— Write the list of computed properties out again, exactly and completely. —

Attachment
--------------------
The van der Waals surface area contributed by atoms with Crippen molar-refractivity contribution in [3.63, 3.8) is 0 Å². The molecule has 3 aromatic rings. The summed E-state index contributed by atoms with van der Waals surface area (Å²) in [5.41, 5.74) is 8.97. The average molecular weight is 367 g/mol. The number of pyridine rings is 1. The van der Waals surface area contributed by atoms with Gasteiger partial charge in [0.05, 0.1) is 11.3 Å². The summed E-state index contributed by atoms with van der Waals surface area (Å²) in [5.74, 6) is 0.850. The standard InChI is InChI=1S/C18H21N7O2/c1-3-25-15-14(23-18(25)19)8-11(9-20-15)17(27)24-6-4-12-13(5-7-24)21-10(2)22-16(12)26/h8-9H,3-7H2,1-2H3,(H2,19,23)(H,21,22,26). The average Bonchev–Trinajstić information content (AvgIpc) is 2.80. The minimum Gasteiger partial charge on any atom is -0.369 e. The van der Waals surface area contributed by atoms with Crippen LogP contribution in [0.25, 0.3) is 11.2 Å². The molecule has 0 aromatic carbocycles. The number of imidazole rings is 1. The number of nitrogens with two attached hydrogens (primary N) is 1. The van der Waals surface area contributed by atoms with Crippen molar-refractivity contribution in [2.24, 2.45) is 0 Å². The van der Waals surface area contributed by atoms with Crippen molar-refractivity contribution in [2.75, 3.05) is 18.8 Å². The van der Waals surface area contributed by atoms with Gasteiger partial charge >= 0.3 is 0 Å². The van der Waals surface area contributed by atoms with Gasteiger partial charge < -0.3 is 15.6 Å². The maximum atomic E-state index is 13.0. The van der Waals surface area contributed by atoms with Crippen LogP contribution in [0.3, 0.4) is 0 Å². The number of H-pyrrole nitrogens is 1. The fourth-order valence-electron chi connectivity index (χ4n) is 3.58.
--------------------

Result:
The van der Waals surface area contributed by atoms with Crippen molar-refractivity contribution in [3.63, 3.8) is 0 Å². The molecule has 3 aromatic rings. The summed E-state index contributed by atoms with van der Waals surface area (Å²) in [5.41, 5.74) is 8.97. The average molecular weight is 367 g/mol. The number of pyridine rings is 1. The van der Waals surface area contributed by atoms with Gasteiger partial charge in [0.05, 0.1) is 11.3 Å². The summed E-state index contributed by atoms with van der Waals surface area (Å²) in [5.74, 6) is 0.850. The standard InChI is InChI=1S/C18H21N7O2/c1-3-25-15-14(23-18(25)19)8-11(9-20-15)17(27)24-6-4-12-13(5-7-24)21-10(2)22-16(12)26/h8-9H,3-7H2,1-2H3,(H2,19,23)(H,21,22,26). The average Bonchev–Trinajstić information content (AvgIpc) is 2.80. The minimum Gasteiger partial charge on any atom is -0.369 e. The van der Waals surface area contributed by atoms with Crippen LogP contribution in [0.25, 0.3) is 11.2 Å². The molecule has 0 aromatic carbocycles. The number of imidazole rings is 1. The number of nitrogens with two attached hydrogens (primary N) is 1. The van der Waals surface area contributed by atoms with Crippen molar-refractivity contribution in [2.24, 2.45) is 0 Å². The van der Waals surface area contributed by atoms with Crippen molar-refractivity contribution in [2.75, 3.05) is 18.8 Å². The van der Waals surface area contributed by atoms with Gasteiger partial charge >= 0.3 is 0 Å². The van der Waals surface area contributed by atoms with Gasteiger partial charge < -0.3 is 15.6 Å². The maximum atomic E-state index is 13.0. The van der Waals surface area contributed by atoms with Crippen LogP contribution in [0.3, 0.4) is 0 Å². The number of H-pyrrole nitrogens is 1. The fourth-order valence-electron chi connectivity index (χ4n) is 3.58.